This is it. This is really it. There's barely one month left for waiting for the release of the most anticipated movie of life yet -- Harry Potter and the Deathly Hallows part 2. The series is ending, and the feeling of awaiting the final book in the saga is back. It's a mix of excitement and exhilaration and dread and impending depression. I mean, what will my life be after this, with no Harry Potter movie to wait for anymore? I try not to look at it that way. Instead, I celebrate the 7 years that I've had Harry Potter in my life. 7 wonderful years. Had I not opened Sorcerer's Stone in 2004, my life would be a million times more boring than it is today. I feel very lucky and blessed to have had met such wonderful characters and grew up with them and faced the pangs of adolescence. I'm grateful for inciting my imagination and exploring the wonders of this universe. It's been a wonderful 7 years, and I'm very, very thankful for that. Harry Potter has always been a big influence in my life, and I will always be proud of that.
- Current Location:Philippines, Cebu
- Current Mood: excited
Last week was probably the worst week of this semester, my college life even. On Sunday I was already dreading the coming week, since we had a midterms retake (I don't know if I'm in the liberty to discuss this), a major exam in Neurology and a Research defense to be anxious, or rather, to panic about. Monday passed without incident and I did a bit of cramming, and so did Tuesday, although the nerves were starting to get the better of me by Wednesday morning, although we had that morning off so we could study for midterms. That afternoon I was pleasantly surprised about how the exam was far less difficult than I dreaded it to be, but I know I shouldn't be too confident about it. Late Wednesday afternoon meant Research Defense, and although I ruined bits of my speech here and there, my groupmates and I managed to scrape a pass, of which I am very thankful and relieved. Hump Day had passed, and Thursday was the break I needed for all that stress, despite I spent the whole day at school for RLE orientation and classes. On Friday (TGIF!) I had my regular duty at the hospital, and thank goodness the area I was assigned in was not that stressful. By this time the lack of sleep was starting to take its toll. Saturday morning came and went, and it was the weekend. I took a 3-hour nap that afternoon, and woke up bright and alive.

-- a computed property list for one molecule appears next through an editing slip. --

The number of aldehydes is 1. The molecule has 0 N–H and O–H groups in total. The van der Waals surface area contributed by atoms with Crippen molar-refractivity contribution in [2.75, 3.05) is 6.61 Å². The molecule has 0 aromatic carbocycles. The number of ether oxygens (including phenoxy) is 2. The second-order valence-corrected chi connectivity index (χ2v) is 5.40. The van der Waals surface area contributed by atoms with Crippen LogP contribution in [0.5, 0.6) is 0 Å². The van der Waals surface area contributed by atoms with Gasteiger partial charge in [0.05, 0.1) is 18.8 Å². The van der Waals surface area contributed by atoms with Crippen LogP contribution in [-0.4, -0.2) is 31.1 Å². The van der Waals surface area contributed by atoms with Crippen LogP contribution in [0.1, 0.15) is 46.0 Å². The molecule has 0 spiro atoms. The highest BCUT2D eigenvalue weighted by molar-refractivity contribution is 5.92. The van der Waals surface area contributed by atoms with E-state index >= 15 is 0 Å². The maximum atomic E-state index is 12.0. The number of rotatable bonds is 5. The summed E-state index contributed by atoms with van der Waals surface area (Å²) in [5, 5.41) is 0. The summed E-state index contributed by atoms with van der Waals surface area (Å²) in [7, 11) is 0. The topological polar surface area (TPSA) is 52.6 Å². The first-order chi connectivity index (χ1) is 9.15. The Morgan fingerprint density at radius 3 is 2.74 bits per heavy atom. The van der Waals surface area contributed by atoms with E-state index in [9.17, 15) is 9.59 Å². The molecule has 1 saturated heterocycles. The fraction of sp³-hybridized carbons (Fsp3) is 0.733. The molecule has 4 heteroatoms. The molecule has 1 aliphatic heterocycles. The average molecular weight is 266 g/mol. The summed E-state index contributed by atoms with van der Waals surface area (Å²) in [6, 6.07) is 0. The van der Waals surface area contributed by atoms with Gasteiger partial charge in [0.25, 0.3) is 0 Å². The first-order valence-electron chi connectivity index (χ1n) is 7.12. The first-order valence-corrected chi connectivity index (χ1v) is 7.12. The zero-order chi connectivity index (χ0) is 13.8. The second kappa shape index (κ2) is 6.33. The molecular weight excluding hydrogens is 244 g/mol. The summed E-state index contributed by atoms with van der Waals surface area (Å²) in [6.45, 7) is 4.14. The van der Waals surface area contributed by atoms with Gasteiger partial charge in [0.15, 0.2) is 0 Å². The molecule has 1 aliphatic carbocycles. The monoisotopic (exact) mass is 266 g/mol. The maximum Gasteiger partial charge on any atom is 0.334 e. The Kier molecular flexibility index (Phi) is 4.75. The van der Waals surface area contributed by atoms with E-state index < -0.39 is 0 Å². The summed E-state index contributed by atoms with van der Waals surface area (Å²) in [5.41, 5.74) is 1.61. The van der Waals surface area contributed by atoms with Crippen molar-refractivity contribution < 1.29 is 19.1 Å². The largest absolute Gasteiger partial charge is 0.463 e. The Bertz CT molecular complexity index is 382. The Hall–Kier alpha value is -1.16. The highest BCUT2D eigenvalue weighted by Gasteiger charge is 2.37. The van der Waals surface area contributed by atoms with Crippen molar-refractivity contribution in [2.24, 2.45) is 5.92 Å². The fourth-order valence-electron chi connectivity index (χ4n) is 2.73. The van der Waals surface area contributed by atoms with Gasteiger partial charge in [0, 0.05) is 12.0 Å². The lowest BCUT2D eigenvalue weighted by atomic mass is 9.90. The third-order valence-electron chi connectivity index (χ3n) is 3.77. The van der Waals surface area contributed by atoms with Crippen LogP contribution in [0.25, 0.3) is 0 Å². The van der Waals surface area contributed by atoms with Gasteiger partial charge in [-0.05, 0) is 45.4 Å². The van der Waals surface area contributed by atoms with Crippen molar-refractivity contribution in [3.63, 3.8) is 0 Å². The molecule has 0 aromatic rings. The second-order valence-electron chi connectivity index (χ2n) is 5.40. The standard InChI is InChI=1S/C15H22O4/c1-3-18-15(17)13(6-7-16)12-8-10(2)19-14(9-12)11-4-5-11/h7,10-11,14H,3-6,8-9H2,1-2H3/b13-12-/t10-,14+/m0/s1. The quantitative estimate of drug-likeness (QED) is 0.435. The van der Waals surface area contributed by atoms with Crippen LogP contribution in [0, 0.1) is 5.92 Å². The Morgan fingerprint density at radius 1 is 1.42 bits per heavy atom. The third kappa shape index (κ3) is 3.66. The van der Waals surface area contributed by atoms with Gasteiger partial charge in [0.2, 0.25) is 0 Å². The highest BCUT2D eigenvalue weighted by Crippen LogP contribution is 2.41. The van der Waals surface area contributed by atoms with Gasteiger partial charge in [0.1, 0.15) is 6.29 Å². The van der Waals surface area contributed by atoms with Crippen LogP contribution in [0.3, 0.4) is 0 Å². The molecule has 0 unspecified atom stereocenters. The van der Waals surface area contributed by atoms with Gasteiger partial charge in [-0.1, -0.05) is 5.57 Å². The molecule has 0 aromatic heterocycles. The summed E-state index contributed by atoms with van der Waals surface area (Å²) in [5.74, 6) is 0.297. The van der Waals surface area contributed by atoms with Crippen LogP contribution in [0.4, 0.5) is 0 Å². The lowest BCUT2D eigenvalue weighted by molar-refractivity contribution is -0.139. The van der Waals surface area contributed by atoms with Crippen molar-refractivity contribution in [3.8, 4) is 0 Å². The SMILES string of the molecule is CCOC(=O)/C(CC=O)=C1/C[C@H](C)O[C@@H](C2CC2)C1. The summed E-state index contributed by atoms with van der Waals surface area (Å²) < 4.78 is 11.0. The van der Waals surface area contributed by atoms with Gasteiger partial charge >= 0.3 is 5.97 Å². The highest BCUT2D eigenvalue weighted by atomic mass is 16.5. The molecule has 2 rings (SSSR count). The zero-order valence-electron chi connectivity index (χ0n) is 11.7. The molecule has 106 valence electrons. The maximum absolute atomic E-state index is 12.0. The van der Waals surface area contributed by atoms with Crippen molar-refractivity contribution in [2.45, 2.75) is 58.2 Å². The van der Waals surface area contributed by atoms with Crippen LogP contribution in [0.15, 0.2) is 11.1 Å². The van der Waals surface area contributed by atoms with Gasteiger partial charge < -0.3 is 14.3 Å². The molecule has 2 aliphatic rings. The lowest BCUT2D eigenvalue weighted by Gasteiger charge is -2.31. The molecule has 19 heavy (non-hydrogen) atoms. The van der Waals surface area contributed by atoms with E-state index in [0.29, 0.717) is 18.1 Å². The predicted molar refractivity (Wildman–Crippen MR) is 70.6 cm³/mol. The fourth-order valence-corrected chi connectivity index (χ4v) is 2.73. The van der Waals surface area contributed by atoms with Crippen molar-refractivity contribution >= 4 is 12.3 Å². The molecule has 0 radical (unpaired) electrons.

I realized life's really a matter of perspective. If you view things negatively, that is how they're going to turn out, but if you're optimistic, things will still go all right, even if they really don't. If I am tired and stressed, that is because I choose to be. And even though I could be doing homework than being on my journal, I still won't regret it because I spent this precious time channeling my thoughts into writing and come one day I might return to this post and smile and laugh about the old times when I used to whine about school and complain about requirements without actually doing something about it.
It's 5:52 already, and I couldn't be more ready to face my homework.
This week was a turning point not only in my college life, but for life itself.